The roles and responsibilities of HR will expand, especially in employee training and engagement

During COVID-19, the report saw an expansion of HR’s roles and responsibilities. In Malaysia, 55% of companies said HR played an important role in employee training and development, and 57% cited employee engagement as another important area of HR’s role.

HR will also continue to play a significant role in shaping business strategies. Prior to COVID-19, HR played a significant role in shaping business strategies in 54% of Malaysian companies. During the pandemic, the importance of HR was elevated further in 68% of organisations as many companies recognised the importance of having the right talent in reshaping business strategy. HR will continue to play a bigger role as we move into a post COVID-19 era, where at least 9 in 10 companies in Malaysia feel that it will play a meaningful part in streamlining business and in formulating strategies.

 About LinkedIn’s Future of Talent Report  

HR and business leaders are looking to develop and adapt their talent strategies amidst a fast-changing world of work that has been shaped by the COVID-19 pandemic. LinkedIn’s Future of Talent report seeks to uncover insights that will help these organisations plan, hire, develop and engage with their employees. The report provides insights on various topics, including the expanding role of HR; changing talent architecture including remote work and internal mobility; skills in-demand; the importance of gender diversity; and employer branding and employee engagement.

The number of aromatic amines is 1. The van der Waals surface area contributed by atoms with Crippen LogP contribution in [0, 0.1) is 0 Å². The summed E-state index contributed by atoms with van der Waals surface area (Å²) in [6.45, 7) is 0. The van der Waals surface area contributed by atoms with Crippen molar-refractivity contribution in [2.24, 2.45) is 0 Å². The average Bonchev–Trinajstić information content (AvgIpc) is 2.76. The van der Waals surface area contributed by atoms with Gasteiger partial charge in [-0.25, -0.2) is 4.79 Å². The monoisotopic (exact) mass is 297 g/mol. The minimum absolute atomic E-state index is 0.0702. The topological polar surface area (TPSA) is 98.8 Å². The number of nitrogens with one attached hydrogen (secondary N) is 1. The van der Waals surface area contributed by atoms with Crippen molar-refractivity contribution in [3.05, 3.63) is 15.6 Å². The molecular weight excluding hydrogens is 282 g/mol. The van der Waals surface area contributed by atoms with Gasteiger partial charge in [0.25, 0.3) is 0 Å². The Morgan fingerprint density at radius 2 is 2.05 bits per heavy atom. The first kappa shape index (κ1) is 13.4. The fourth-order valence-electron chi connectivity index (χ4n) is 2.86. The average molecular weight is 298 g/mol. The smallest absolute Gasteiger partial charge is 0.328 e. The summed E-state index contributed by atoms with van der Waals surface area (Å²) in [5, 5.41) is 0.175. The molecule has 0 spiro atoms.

LinkedIn commissioned independent market research firm GfK to conduct this research across the Asia Pacific region including Australia, China, India, Japan, Malaysia, Philippines and Singapore. A quantitative 20-minute online survey was conducted with over 3,500 respondents from small, medium and large enterprises. The respondents include HR personnel, senior-level hiring managers or top management from varied industries such as Software and IT services, Corporate services, Manufacturing, Consumer goods, Construction, Finance, Education, Retail, Healthcare, Transportation and Logistics, Agriculture, Recreation and Travel, Public Administration and Hardware and Networking.